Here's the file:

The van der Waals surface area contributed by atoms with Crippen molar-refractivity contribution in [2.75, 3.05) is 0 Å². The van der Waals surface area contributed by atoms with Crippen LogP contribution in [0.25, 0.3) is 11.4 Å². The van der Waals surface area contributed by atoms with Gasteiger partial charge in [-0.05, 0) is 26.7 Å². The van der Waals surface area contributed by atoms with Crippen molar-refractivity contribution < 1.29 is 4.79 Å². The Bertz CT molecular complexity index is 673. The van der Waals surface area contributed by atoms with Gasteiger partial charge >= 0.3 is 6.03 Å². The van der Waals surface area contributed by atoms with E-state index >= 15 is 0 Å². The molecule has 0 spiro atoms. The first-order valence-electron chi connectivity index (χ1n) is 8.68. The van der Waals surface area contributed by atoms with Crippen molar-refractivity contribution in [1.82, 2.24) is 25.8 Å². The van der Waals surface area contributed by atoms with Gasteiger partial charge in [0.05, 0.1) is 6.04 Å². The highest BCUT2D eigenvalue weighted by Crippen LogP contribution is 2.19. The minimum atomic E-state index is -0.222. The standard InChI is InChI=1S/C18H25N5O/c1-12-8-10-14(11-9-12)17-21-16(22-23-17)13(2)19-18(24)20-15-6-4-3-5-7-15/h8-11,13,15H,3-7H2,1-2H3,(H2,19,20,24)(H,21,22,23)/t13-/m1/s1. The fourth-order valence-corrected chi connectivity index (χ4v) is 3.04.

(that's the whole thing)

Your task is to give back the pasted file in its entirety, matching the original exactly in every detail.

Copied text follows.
The van der Waals surface area contributed by atoms with Crippen molar-refractivity contribution in [2.75, 3.05) is 0 Å². The van der Waals surface area contributed by atoms with Crippen LogP contribution in [0.25, 0.3) is 11.4 Å². The van der Waals surface area contributed by atoms with Gasteiger partial charge in [-0.05, 0) is 26.7 Å². The van der Waals surface area contributed by atoms with Crippen molar-refractivity contribution < 1.29 is 4.79 Å². The Bertz CT molecular complexity index is 673. The van der Waals surface area contributed by atoms with Gasteiger partial charge >= 0.3 is 6.03 Å². The van der Waals surface area contributed by atoms with E-state index >= 15 is 0 Å². The molecule has 0 spiro atoms. The first-order valence-electron chi connectivity index (χ1n) is 8.68. The van der Waals surface area contributed by atoms with Crippen molar-refractivity contribution in [1.82, 2.24) is 25.8 Å². The van der Waals surface area contributed by atoms with Gasteiger partial charge in [0.05, 0.1) is 6.04 Å². The highest BCUT2D eigenvalue weighted by Crippen LogP contribution is 2.19. The minimum atomic E-state index is -0.222. The standard InChI is InChI=1S/C18H25N5O/c1-12-8-10-14(11-9-12)17-21-16(22-23-17)13(2)19-18(24)20-15-6-4-3-5-7-15/h8-11,13,15H,3-7H2,1-2H3,(H2,19,20,24)(H,21,22,23)/t13-/m1/s1. The fourth-order valence-corrected chi connectivity index (χ4v) is 3.04.